I am on an old computer today. It doesn’t work with all of my newfangled iPads, Keynote files, or the standard version of Gmail. I feel a little bit lost on it, actually. I can’t do the things I would normally. I have to figure out workarounds. I don’t have any issues with doing this. I am energized by figuring out how to do new things with old hardware. But, it does make me think about just how little backwards compatibility really exists. Not just with our technology, but within ourselves.
It makes me think back to when I was using this tech the first time around. Who was I then? Am I compatible with that person, even? Back then, I had no idea about what two children meant. I hadn’t made some of my current closest friends, and I certainly hadn’t figured out that there was something after teaching. In short, I was probably about 25% of who I am now just a few years ago. And I don’t think that today’s me is all that compatible with the one I was.
I’m pretty sure that the two of us would fight, actually. We would fight about what is the most important thing to be doing with our lives (creating greater change or teaching kids how to think for themselves). We would argue over money and influence and connections. He would probably read books right in my face (seeing as how I hardly have time to do that now). I would probably shoot back about how much I know about life through my son. He would laugh at the grey hairs and the bags under my eyes. I would poke fun at his uninformed workflow and lack of vision.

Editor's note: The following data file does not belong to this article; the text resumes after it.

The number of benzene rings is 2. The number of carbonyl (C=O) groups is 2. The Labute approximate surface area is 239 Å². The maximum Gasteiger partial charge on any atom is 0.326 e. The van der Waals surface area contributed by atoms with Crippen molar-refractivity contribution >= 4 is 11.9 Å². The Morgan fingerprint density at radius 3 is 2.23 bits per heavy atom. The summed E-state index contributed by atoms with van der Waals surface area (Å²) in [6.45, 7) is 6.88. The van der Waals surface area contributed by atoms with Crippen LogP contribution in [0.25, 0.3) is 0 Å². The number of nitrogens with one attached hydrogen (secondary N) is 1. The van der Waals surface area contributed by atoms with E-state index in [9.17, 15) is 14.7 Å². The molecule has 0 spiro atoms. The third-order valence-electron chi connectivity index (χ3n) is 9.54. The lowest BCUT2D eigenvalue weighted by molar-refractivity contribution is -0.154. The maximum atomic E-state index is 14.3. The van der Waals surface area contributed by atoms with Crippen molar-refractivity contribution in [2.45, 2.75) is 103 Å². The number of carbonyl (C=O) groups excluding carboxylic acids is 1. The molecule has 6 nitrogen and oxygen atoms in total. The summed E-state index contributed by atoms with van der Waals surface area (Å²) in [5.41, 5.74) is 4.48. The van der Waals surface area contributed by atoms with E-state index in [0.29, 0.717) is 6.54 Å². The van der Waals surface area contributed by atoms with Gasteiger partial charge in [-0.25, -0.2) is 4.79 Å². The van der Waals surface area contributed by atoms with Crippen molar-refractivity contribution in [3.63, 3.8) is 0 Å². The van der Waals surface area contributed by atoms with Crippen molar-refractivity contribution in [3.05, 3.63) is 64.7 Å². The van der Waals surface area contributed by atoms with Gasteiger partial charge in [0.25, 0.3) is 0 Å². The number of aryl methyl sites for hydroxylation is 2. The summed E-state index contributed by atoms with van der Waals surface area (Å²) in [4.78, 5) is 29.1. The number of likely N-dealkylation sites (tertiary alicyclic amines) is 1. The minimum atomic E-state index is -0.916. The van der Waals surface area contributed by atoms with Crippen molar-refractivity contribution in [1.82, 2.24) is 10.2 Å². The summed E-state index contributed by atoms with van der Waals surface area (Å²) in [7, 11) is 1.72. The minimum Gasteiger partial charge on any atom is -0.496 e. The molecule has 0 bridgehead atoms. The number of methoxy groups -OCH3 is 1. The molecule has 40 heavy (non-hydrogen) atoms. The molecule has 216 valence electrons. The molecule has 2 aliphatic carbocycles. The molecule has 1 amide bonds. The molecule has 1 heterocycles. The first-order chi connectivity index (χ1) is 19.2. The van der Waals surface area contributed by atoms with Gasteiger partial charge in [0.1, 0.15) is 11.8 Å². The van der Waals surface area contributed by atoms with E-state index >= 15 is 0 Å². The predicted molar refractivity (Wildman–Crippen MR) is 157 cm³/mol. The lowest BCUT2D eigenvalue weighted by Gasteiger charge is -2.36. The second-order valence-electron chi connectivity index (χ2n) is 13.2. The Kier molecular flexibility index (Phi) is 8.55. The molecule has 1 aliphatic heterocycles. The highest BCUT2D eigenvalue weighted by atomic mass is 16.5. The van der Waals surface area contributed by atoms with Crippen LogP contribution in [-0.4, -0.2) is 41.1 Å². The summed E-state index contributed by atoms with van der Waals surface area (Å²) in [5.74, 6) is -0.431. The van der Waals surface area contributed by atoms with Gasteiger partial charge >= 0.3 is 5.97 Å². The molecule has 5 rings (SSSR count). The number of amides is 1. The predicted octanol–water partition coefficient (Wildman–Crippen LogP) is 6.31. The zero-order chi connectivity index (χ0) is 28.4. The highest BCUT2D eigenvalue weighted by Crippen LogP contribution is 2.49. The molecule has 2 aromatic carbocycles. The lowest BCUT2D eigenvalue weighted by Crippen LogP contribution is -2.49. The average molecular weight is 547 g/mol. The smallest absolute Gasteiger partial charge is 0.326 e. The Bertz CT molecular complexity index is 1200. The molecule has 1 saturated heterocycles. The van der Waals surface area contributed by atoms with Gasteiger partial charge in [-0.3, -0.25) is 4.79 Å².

I am not the man I was, but I don’t want to be. I would never give up what I have for what I have been. That is why I feel as though backwards compatibility is overrated. While it may make sense for some technologies, I realized through the process of having to recreate a presentation from one that stripped out all of the links and some of the images, that the whole thing needed to be reworked anyway. I realized that the person that gave the presentation last time isn’t compatible with who I am today. Why should the presentation itself be that way?
Sometimes, we should be forced to give up 70 percent of what we had so that we can become what we can become. In a presentation, it will transform the message and the intent. In a person, it will transform our actions and our personalities.
So, are we backwards compatible? No. And we shouldn’t strive to be. We should go forward, relentlessly. We should forget and retry and revise until we can look at one version and the next and see the actual progress. Kind of like the ways in which we look at Internet Explorer 6 now. It is time to retire who we were (IE6 should die, actually). We can always look back, but we don’t have to keep building who we are so that compatibility is assured. It is convenient sometimes, but most of the time it just holds us back.
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